Bacitracin-conjugated superparamagnetic iron oxide nanoparticles: synthesis, characterization and antibacterial activity.
ABSTRACT Bacitracin-conjugated superparamagnetic iron oxide (Fe(3) O(4) ) nanoparticles were prepared by click chemistry and their antibacterial activity was investigated. After functionalization with hydrophilic and biocompatible poly(acrylic acid), water-soluble Fe(3) O(4) nanoparticles were obtained. Propargylated Fe(3) O(4) nanoparticles were then synthesized by carbodiimide reaction of propargylamine with the carboxyl groups on the surface of the iron oxide nanoparticles. By further reaction with N(3) -bacitracin in a Cu(I) -catalyzed azide-alkyne cycloaddition, the magnetic Fe(3) O(4) nanoparticles were modified with the peptide bacitracin. The functionalized magnetic nanoparticles were characterized by powder X-ray diffraction, X-ray photoelectron spectroscopy, TEM, zeta-potential analysis, FTIR spectroscopy and vibrating-sample magnetometry. Cell cytotoxicity tests indicate that bacitracin-conjugated Fe(3) O(4) nanoparticles show very low cytotoxicity to human fibroblast cells, even at relatively high concentrations. In view of the antibacterial activity of bacitracin, the biofunctionalized Fe(3) O(4) nanoparticles exhibit an antibacterial effect against both Gram-positive and Gram-negative organisms, which is even higher than that of bacitracin itself. The enhanced antibacterial activity of the magnetic nanocomposites allows the dosage and the side effects of the antibiotic to be reduced. Due to the antibacterial effect and magnetism, the bacitracin-functionalized magnetic nanoparticles have potential application in magnetic-targeting biomedical applications.
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Article: Emerging concepts in molecular MRI.[show abstract] [hide abstract]
ABSTRACT: Molecular magnetic resonance imaging (MRI) offers the potential to image some events at the cellular and subcellular level and many significant advances have recently been witnessed in this field. The introduction of targeted MR contrast agents has enabled the imaging of sparsely expressed biological targets in vivo. Furthermore, high-throughput screens of nanoparticle libraries have identified nanoparticles that act as novel contrast agents and which can be targeted with enhanced diagnostic specificity and range. Another class of magnetic nanoparticles have also been designed to image dynamic events; these act as 'switches' and could be used in vitro, and potentially in vivo, as biosensors. Other specialized MR probes have been developed to image enzyme activity in vivo. Lastly, the use of chemical exchange and off-resonance techniques have been developed, adding another dimension to the broad capabilities of molecular MRI and offering the potential of multispectral imaging. These and other advances in molecular MRI offer great promise for the future and have significant potential for clinical translation.Current Opinion in Biotechnology 03/2007; 18(1):4-10. · 7.86 Impact Factor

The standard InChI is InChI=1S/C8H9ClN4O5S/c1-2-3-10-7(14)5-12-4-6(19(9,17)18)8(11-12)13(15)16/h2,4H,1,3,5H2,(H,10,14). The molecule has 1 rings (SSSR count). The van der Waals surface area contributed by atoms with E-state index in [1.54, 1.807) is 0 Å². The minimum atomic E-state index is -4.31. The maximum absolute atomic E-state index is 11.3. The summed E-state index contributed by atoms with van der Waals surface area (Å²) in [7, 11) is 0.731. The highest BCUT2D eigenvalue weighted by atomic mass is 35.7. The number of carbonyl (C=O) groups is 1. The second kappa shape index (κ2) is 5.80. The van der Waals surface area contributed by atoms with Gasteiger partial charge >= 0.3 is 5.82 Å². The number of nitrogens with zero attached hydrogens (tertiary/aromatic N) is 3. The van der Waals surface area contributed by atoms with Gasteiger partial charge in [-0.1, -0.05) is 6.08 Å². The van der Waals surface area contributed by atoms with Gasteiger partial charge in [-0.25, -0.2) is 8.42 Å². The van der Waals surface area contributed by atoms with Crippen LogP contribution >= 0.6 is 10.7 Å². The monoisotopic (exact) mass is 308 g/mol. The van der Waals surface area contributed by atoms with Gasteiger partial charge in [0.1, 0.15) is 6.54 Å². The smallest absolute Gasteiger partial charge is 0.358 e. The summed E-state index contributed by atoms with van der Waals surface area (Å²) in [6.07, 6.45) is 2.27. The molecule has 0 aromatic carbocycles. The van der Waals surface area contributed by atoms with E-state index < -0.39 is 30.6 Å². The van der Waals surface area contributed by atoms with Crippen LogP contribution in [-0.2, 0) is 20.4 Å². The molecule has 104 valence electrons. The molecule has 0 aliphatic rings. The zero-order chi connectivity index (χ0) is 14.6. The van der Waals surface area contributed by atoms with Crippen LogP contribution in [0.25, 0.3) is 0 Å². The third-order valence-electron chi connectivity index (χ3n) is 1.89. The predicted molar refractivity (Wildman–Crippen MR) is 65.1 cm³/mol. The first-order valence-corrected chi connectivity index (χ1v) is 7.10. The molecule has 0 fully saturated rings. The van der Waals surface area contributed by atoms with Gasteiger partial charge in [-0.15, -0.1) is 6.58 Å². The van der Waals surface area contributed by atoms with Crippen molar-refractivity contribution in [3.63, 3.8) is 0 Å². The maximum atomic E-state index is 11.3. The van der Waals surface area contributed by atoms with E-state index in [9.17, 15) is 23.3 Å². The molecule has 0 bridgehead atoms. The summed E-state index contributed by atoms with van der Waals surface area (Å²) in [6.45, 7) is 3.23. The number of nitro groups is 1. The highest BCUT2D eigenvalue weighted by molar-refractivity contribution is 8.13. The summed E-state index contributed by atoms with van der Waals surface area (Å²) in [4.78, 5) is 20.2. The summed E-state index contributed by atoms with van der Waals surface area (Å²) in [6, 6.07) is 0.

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ABSTRACT: Polysialic acid (PSA), a carbohydrate polymer attached to the neural cell adhesion molecule (NCAM), promotes neural plasticity and tumor malignancy, but its mode of action is controversial. Here we establish that PSA controls tumor cell growth and differentiation by interfering with NCAM signaling at cell-cell contacts. Interactions between cells with different PSA and NCAM expression profiles were initiated by enzymatic removal of PSA and by ectopic expression of NCAM or PSA-NCAM. Removal of PSA from the cell surface led to reduced proliferation and activated extracellular signal-regulated kinase (ERK), inducing enhanced survival and neuronal differentiation of neuroblastoma cells. Blocking with an NCAM-specific peptide prevented these effects. Combinatorial transinteraction studies with cells and membranes with different PSA and NCAM phenotypes revealed that heterophilic NCAM binding mimics the cellular responses to PSA removal. In conclusion, our data demonstrate that PSA masks heterophilic NCAM signals, having a direct impact on tumor cell growth. This provides a mechanism for how PSA may promote the genesis and progression of highly aggressive PSA-NCAM-positive tumors.Molecular and Cellular Biology 09/2003; 23(16):5908-18. · 5.37 Impact Factor
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ABSTRACT: Poly( N-vinyl-2-pyrrolidone) (PVP)-coated Fe3O4 nanocrystals were prepared by a "one-pot" synthesis through the pyrolysis of ferric triacetylacetonate (Fe(acac)3) in N-vinyl-2-pyrrolidone (NVP). The polymerization of NVP was followed by measuring the shear viscosity of the reaction mixture. The PVP molecules formed in the reaction mixture was investigated by gel permeation chromatography. As the resultant Fe3O4 nanocrystals presented superdispersibility in 10 different types of organic solvents and aqueous solutions with different pH, including 0.01 M phosphate-buffered saline buffer, their hydrodynamic properties in both organic and aqueous systems were investigated by dynamic light-scattering. The results indicated that the PVP-coated Fe3O4 nanocrystals can completely be dispersed forming stable colloidal solutions in both organic solvents and water. Fourier transform infrared spectroscopy results suggested that PVP interacted with Fe3O4 via its carbonyl groups. Further surface analysis by X-ray photoelectron spectroscopy revealed that there were both coordinating and noncoordinating segments of PVP on the particle surface; the molar ratio between them was of 1:2.6.The Journal of Physical Chemistry B 08/2008; 112(46):14390-4. · 3.61 Impact Factor